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What's new in research? Frailty

Avoiding frailty might be one of the most important challenges of our increasingly long lives. 

It’s a sign of the times that there’s now an Australian and New Zealand Society for Sarcopenia and Frailty Research (sarcopenia is muscle weakness). The Society held its first conference last year.

This year that conference was hosted by the University of Adelaide’s Frailty and Healthy Ageing Centre of Research Excellence. 

At a time when population ageing is an important topic for researchers, so too is frailty. It’s been described as a syndrome marked by slowness, weakness, fatigue, inactivity, impaired mobility and weight loss, and it's assessed with tests such as grip strength and walking speed.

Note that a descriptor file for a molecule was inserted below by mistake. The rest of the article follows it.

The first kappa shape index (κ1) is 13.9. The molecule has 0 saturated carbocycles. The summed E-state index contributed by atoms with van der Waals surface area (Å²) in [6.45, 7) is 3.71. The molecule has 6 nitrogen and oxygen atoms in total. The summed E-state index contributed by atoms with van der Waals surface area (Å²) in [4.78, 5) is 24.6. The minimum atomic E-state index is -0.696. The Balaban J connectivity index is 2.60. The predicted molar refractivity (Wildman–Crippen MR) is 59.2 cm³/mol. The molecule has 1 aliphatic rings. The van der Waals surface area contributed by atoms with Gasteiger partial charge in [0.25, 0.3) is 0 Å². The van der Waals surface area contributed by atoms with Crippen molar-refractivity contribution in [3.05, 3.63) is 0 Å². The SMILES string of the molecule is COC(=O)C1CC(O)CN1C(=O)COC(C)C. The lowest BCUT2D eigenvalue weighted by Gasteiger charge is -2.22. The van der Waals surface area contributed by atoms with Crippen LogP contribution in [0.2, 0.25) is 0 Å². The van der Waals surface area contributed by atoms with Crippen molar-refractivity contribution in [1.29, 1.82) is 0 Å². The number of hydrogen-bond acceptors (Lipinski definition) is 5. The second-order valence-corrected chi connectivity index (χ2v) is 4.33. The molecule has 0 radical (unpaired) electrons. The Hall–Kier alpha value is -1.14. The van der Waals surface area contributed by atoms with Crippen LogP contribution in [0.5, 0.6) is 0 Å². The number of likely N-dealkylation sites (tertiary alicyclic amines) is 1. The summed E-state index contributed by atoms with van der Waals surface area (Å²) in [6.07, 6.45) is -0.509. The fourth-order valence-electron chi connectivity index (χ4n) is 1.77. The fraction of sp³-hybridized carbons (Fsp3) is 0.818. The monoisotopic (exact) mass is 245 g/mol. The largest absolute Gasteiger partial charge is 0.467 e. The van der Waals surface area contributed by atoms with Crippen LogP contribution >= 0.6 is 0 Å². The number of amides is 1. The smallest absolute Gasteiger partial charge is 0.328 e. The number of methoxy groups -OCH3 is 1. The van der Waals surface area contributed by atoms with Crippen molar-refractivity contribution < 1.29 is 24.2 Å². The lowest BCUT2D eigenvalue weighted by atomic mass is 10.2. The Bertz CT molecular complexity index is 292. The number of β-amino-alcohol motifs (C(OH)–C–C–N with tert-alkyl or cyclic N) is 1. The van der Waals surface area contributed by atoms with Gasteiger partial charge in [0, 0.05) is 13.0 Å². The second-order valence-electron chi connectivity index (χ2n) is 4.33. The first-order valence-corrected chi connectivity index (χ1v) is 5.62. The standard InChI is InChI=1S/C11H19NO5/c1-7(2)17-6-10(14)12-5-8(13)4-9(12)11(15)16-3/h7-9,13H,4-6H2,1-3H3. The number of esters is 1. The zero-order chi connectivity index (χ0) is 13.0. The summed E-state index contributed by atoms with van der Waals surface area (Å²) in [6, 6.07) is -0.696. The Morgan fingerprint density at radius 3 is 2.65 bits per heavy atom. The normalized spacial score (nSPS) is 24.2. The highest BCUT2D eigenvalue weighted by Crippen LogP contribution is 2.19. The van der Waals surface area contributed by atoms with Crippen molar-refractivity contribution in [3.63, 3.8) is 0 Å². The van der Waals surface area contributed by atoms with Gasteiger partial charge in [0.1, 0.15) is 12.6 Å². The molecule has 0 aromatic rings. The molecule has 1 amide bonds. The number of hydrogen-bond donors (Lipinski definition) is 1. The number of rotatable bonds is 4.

A recent article in the New York Times reports that in the US, surgeons are using frailty (rather than age) to help make decisions about whether or not to operate on older patients and which procedures to use. Frail people have a high risk of complications. 

Some patients are put into physical training programs for several weeks before their surgery to make sure they’re robust enough to recover well.

In Australia it’s estimated that roughly one-quarter of people over 85 are frail.

When my father fell and broke his hip last year he died three days later. Yet I’ve known several women in their 80s who’ve broken hips and just gotten on with their lives and their rehab.

The difference is my dad was frail. Although he was still a relatively large man, he was weak, inactive and not very mobile. Crossing the street left him out of breath.

The key to preventing frailty is, of course, staying physically active and strong, and eating healthily. It’s having good habits and a healthy mindset in our 60s and 70s and keeping them up.

Photo Source: Bigstock 

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Tuesday, November 28, 2017 | Rhonda Anderson